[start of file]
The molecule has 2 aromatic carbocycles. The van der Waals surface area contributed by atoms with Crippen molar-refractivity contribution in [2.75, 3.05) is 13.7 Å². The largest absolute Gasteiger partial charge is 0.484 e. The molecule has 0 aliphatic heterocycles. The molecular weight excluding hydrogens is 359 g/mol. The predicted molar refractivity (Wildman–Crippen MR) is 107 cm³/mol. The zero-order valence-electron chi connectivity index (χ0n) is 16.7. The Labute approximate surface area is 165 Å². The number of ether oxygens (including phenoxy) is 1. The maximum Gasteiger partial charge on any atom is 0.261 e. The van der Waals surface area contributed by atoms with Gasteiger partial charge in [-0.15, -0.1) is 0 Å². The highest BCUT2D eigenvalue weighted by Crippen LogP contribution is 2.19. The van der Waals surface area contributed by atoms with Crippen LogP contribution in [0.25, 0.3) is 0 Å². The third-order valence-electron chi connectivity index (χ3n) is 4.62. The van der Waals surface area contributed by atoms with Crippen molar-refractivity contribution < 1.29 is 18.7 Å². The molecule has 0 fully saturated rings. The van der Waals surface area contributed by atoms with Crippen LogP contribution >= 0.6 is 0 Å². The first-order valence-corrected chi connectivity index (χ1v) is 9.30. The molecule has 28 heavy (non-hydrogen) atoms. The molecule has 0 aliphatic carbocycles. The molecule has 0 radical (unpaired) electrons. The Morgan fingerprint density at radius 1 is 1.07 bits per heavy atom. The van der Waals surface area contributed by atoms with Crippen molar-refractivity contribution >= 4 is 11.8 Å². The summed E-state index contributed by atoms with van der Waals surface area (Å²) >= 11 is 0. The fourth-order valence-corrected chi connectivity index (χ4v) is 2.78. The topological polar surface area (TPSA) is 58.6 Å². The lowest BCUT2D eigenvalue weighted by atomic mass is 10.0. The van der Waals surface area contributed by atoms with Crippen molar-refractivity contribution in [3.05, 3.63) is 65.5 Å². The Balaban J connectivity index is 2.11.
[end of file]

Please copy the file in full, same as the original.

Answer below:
The molecule has 2 aromatic carbocycles. The van der Waals surface area contributed by atoms with Crippen molar-refractivity contribution in [2.75, 3.05) is 13.7 Å². The largest absolute Gasteiger partial charge is 0.484 e. The molecule has 0 aliphatic heterocycles. The molecular weight excluding hydrogens is 359 g/mol. The predicted molar refractivity (Wildman–Crippen MR) is 107 cm³/mol. The zero-order valence-electron chi connectivity index (χ0n) is 16.7. The Labute approximate surface area is 165 Å². The number of ether oxygens (including phenoxy) is 1. The maximum Gasteiger partial charge on any atom is 0.261 e. The van der Waals surface area contributed by atoms with Gasteiger partial charge in [-0.15, -0.1) is 0 Å². The highest BCUT2D eigenvalue weighted by Crippen LogP contribution is 2.19. The van der Waals surface area contributed by atoms with Crippen LogP contribution in [0.25, 0.3) is 0 Å². The third-order valence-electron chi connectivity index (χ3n) is 4.62. The van der Waals surface area contributed by atoms with Crippen molar-refractivity contribution < 1.29 is 18.7 Å². The molecule has 0 fully saturated rings. The van der Waals surface area contributed by atoms with Crippen LogP contribution >= 0.6 is 0 Å². The first-order valence-corrected chi connectivity index (χ1v) is 9.30. The molecule has 28 heavy (non-hydrogen) atoms. The molecule has 0 aliphatic carbocycles. The molecule has 0 radical (unpaired) electrons. The Morgan fingerprint density at radius 1 is 1.07 bits per heavy atom. The van der Waals surface area contributed by atoms with Crippen molar-refractivity contribution >= 4 is 11.8 Å². The summed E-state index contributed by atoms with van der Waals surface area (Å²) >= 11 is 0. The fourth-order valence-corrected chi connectivity index (χ4v) is 2.78. The topological polar surface area (TPSA) is 58.6 Å². The lowest BCUT2D eigenvalue weighted by atomic mass is 10.0. The van der Waals surface area contributed by atoms with Crippen molar-refractivity contribution in [3.05, 3.63) is 65.5 Å². The Balaban J connectivity index is 2.11.